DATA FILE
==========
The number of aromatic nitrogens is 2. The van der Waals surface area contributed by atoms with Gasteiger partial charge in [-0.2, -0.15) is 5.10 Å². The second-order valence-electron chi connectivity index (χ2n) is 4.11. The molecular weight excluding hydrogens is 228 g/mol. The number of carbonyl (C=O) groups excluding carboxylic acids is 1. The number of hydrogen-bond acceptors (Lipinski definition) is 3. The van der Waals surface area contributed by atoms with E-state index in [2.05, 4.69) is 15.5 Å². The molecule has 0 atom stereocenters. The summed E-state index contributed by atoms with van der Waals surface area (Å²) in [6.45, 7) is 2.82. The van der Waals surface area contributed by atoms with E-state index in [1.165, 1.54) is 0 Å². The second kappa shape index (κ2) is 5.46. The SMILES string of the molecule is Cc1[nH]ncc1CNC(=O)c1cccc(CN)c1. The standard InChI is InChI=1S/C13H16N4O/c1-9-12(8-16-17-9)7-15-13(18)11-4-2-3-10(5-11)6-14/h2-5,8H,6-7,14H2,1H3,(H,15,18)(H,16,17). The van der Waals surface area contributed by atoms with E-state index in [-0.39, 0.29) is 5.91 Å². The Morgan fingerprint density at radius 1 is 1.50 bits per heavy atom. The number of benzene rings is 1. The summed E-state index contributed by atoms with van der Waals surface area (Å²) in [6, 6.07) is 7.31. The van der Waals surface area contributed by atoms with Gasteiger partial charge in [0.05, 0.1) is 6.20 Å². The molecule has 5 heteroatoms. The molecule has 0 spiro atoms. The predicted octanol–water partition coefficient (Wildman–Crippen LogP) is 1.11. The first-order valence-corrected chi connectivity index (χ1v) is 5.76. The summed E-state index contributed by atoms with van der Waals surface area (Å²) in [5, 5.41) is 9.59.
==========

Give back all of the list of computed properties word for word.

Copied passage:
The number of aromatic nitrogens is 2. The van der Waals surface area contributed by atoms with Gasteiger partial charge in [-0.2, -0.15) is 5.10 Å². The second-order valence-electron chi connectivity index (χ2n) is 4.11. The molecular weight excluding hydrogens is 228 g/mol. The number of carbonyl (C=O) groups excluding carboxylic acids is 1. The number of hydrogen-bond acceptors (Lipinski definition) is 3. The van der Waals surface area contributed by atoms with E-state index in [2.05, 4.69) is 15.5 Å². The molecule has 0 atom stereocenters. The summed E-state index contributed by atoms with van der Waals surface area (Å²) in [6.45, 7) is 2.82. The van der Waals surface area contributed by atoms with E-state index in [1.165, 1.54) is 0 Å². The second kappa shape index (κ2) is 5.46. The SMILES string of the molecule is Cc1[nH]ncc1CNC(=O)c1cccc(CN)c1. The standard InChI is InChI=1S/C13H16N4O/c1-9-12(8-16-17-9)7-15-13(18)11-4-2-3-10(5-11)6-14/h2-5,8H,6-7,14H2,1H3,(H,15,18)(H,16,17). The van der Waals surface area contributed by atoms with E-state index in [-0.39, 0.29) is 5.91 Å². The Morgan fingerprint density at radius 1 is 1.50 bits per heavy atom. The number of benzene rings is 1. The summed E-state index contributed by atoms with van der Waals surface area (Å²) in [6, 6.07) is 7.31. The van der Waals surface area contributed by atoms with Gasteiger partial charge in [0.05, 0.1) is 6.20 Å². The molecule has 5 heteroatoms. The molecule has 0 spiro atoms. The predicted octanol–water partition coefficient (Wildman–Crippen LogP) is 1.11. The first-order valence-corrected chi connectivity index (χ1v) is 5.76. The summed E-state index contributed by atoms with van der Waals surface area (Å²) in [5, 5.41) is 9.59.